As soon as you are safe from wind and snow your next priority should be building a fire pit. A fire pit also requires lighting a fire in order to be effective, the fire not only will warming you up but cooking can also be done using it. This is done by simply finding a decent sized branch, 5-6 inches longer than your height. That will be the core of your base, try wedging the branch in between to trees, make sure it is tall enough so you fit in, but not taller than your waist height. Find other branches and place them at a 45 degree angle on your branch and create a tent like shelter using this method. Use tree branches to cover your tent up, pine branches work the best as they still have needles on and they maintain most of the heat instead heat.
You should not build any part of your camp on ice, try to stay at least 6 to 8 feet away from water/ice. Not only can your gear get wet but you also risk melting the ice, making in weak enough not too support your shelter’s weight. An often overlooked aspect of fire making is the roof, make sure the roof is not flammable and keep the fire a distance away from your shelter.
As a final safety measure you should try boiling water, warm water keeps you warm and gives you the opportunity of making tea or coffee. That is, if you have tea or coffee at your disposal, at the same time you can make tea using a variety of plants and leaves in nature, be careful as not every plant/leaf is consumable and might be toxic or worse. Be positive the plant you choose to boil down into tea is safe. You can also try boiling the water down and using a plastic wrap to collect steam, which is just water, but impurity free.
Water is not hard to come by, primarily during winter, snow itself is water, all you have to do is grab a big bowl of snow and let it melt next to a warm place. Ice is water too but is harder to melt so I would just stick to snow as it makes your life a whole lot easier. River water is also drinkable, there might be debris and bacteria left in it so once again, boil it until it’s no longer a danger for you.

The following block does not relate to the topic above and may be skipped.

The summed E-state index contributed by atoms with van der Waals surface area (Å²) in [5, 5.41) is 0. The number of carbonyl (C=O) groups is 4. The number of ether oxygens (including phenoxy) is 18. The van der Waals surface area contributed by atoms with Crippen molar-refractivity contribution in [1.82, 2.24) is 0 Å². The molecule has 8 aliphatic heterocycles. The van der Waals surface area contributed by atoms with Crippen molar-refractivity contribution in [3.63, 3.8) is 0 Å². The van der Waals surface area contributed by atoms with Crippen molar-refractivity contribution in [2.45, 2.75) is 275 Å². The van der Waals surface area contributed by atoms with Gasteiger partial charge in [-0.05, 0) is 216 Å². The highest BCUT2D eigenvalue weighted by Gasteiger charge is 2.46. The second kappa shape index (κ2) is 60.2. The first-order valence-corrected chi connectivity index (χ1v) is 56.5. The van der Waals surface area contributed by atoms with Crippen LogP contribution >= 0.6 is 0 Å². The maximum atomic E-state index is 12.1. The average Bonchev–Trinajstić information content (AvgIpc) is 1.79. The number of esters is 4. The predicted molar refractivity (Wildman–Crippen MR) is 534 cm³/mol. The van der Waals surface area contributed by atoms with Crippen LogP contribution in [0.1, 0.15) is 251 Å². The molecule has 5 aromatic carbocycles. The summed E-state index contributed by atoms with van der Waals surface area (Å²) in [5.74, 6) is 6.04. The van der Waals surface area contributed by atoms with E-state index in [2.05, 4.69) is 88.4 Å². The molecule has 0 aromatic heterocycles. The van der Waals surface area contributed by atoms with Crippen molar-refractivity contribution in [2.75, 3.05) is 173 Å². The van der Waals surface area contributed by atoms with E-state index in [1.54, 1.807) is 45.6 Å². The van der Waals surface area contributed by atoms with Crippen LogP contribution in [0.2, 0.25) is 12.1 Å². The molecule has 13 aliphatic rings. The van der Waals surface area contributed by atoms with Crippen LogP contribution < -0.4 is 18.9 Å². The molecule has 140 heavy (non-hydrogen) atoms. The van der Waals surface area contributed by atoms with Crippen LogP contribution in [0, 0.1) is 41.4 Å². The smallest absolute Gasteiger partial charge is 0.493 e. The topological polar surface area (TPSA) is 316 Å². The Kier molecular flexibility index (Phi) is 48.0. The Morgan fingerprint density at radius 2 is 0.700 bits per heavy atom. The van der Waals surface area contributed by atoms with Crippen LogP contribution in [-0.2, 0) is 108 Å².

Has your head ever gone “I should take a long walk, in this seemingly dangerous desert!”. Nope? That’s good, because you have to get this : desert is one of the few places on earth you should find yourself in, no matter the situation. It’s harsh and ruthless, and you won’t last a day without proper preparation and tools. Just like his sister, the polar deserts, they have the same ideology but worse conditions and fewer chances of making in through the night. The funny thing about those two is that in one you will get killed by the heat and the other by cold, but at night it’s cold that gets you in both. You need a fire to live through an arid desert, even when the heat of day can reach 100+ degrees Fahrenheit. Arid deserts get colder than you’d think at night, close to freezing temperatures on some occasions. The contrast between day and night is incredible, like magnets, they cancel each other out. Disclaimer, please do keep in mind that everything here is just advice, I have no experience regarding this and I’m just using common sense, act on your own judgement.
Do not, by any means, waste all your energy with one task. That includes starting to run thinking you’ll escape faster, it will only exhaust you. Don’t do anything that isn’t worth over doing. Besides getting exhausted in a matter of minutes if you don’t normally jog or do any cardio, your body will also start sweating resulting in a massive loss of water levels. You should also take note of this, during the day, wear something on your head, a hat, a shirt, anything that can protect your head from the sun light. If you don’t, you risk headaches and possibly even puking. Running will not get you home faster, it only lowers your chances of being rescued and you will dehydrate faster than you would when walking.
Being stranded in the desert is a serious matter, you will not last even a day without being hydrated. Do all that is needed to get water, but make sure to filter it to avoid impurities. Some people say the best way to tackle the desert is to relax during the day, while the sun is up and burning and try to cover as much ground as possible during the night. It’s true, at night it is easier to make more progress as you don’t have to deal with the sun or sweat, but other dangers lurk in the shadows. One danger is not being able to spot snakes, they roam the desert at night, being cold blooded and all they prefer darkness. Reptiles are very territorial so stay away from them as much as possible, they mostly detect vibrations in order to find pray as some species have very poor vision. The other danger of traveling in darkness is not being able to see where you step, you could fracture your leg or even worse.
A Way Out
Roads and rivers represent your way out, if you come across a road or a river, follow it, they lead to civilization most of the time, especially roads. They are your first class tickets to a safe haven and a promise for tomorrow. Take it. Roads are also littered with danger, snakes, coyotes and more, keep an eye out and be safe before making a choice you might regret. Just because you reached any of those doesn’t mean your journey is over, you still need to watch your water levels and your pace. Baby steps, you will eventually find other people, until then focus on surviving.